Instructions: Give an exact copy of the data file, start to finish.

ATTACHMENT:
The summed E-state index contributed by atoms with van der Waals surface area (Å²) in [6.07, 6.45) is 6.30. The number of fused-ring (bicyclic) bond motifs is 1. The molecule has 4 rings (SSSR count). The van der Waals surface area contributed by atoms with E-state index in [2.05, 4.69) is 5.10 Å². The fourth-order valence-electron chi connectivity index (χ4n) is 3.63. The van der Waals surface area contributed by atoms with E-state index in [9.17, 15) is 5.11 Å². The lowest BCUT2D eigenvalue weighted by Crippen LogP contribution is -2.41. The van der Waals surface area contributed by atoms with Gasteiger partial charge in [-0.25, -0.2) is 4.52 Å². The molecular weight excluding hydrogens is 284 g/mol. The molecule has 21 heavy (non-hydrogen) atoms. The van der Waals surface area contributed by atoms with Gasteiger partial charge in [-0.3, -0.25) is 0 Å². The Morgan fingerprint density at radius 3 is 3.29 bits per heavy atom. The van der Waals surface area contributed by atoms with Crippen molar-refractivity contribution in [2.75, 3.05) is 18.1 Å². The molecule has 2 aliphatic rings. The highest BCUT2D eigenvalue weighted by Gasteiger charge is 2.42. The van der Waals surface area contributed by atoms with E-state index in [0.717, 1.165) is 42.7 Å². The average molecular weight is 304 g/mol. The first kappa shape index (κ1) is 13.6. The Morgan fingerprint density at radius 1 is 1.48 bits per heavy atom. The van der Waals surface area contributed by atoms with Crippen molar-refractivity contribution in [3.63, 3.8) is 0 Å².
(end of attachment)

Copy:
The summed E-state index contributed by atoms with van der Waals surface area (Å²) in [6.07, 6.45) is 6.30. The number of fused-ring (bicyclic) bond motifs is 1. The molecule has 4 rings (SSSR count). The van der Waals surface area contributed by atoms with E-state index in [2.05, 4.69) is 5.10 Å². The fourth-order valence-electron chi connectivity index (χ4n) is 3.63. The van der Waals surface area contributed by atoms with E-state index in [9.17, 15) is 5.11 Å². The lowest BCUT2D eigenvalue weighted by Crippen LogP contribution is -2.41. The van der Waals surface area contributed by atoms with Gasteiger partial charge in [-0.25, -0.2) is 4.52 Å². The molecular weight excluding hydrogens is 284 g/mol. The molecule has 21 heavy (non-hydrogen) atoms. The van der Waals surface area contributed by atoms with Gasteiger partial charge in [-0.3, -0.25) is 0 Å². The Morgan fingerprint density at radius 3 is 3.29 bits per heavy atom. The van der Waals surface area contributed by atoms with Crippen molar-refractivity contribution in [2.75, 3.05) is 18.1 Å². The molecule has 2 aliphatic rings. The highest BCUT2D eigenvalue weighted by Gasteiger charge is 2.42. The van der Waals surface area contributed by atoms with E-state index in [0.717, 1.165) is 42.7 Å². The average molecular weight is 304 g/mol. The first kappa shape index (κ1) is 13.6. The Morgan fingerprint density at radius 1 is 1.48 bits per heavy atom. The van der Waals surface area contributed by atoms with Crippen molar-refractivity contribution in [3.63, 3.8) is 0 Å².